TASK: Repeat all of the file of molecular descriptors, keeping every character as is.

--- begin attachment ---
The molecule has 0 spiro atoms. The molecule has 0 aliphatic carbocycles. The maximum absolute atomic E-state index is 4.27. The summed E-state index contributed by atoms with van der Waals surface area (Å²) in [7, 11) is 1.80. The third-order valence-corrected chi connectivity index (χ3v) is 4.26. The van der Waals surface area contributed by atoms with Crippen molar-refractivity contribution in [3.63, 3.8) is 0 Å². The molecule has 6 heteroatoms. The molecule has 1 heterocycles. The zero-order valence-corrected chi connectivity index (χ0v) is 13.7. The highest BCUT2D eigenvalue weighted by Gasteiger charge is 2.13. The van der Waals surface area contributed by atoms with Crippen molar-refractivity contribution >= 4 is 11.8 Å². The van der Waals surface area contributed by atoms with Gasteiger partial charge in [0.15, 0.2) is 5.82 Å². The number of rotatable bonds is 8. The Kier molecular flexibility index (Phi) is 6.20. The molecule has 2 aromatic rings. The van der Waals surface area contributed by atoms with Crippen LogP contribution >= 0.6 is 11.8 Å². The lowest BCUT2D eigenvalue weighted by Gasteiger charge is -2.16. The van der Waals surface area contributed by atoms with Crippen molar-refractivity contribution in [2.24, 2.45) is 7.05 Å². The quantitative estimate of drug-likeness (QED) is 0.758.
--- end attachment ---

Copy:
The molecule has 0 spiro atoms. The molecule has 0 aliphatic carbocycles. The maximum absolute atomic E-state index is 4.27. The summed E-state index contributed by atoms with van der Waals surface area (Å²) in [7, 11) is 1.80. The third-order valence-corrected chi connectivity index (χ3v) is 4.26. The van der Waals surface area contributed by atoms with Crippen molar-refractivity contribution in [3.63, 3.8) is 0 Å². The molecule has 6 heteroatoms. The molecule has 1 heterocycles. The zero-order valence-corrected chi connectivity index (χ0v) is 13.7. The highest BCUT2D eigenvalue weighted by Gasteiger charge is 2.13. The van der Waals surface area contributed by atoms with Crippen molar-refractivity contribution >= 4 is 11.8 Å². The van der Waals surface area contributed by atoms with Gasteiger partial charge in [0.15, 0.2) is 5.82 Å². The number of rotatable bonds is 8. The Kier molecular flexibility index (Phi) is 6.20. The molecule has 2 aromatic rings. The van der Waals surface area contributed by atoms with Crippen LogP contribution >= 0.6 is 11.8 Å². The lowest BCUT2D eigenvalue weighted by Gasteiger charge is -2.16. The van der Waals surface area contributed by atoms with Crippen molar-refractivity contribution in [2.24, 2.45) is 7.05 Å². The quantitative estimate of drug-likeness (QED) is 0.758.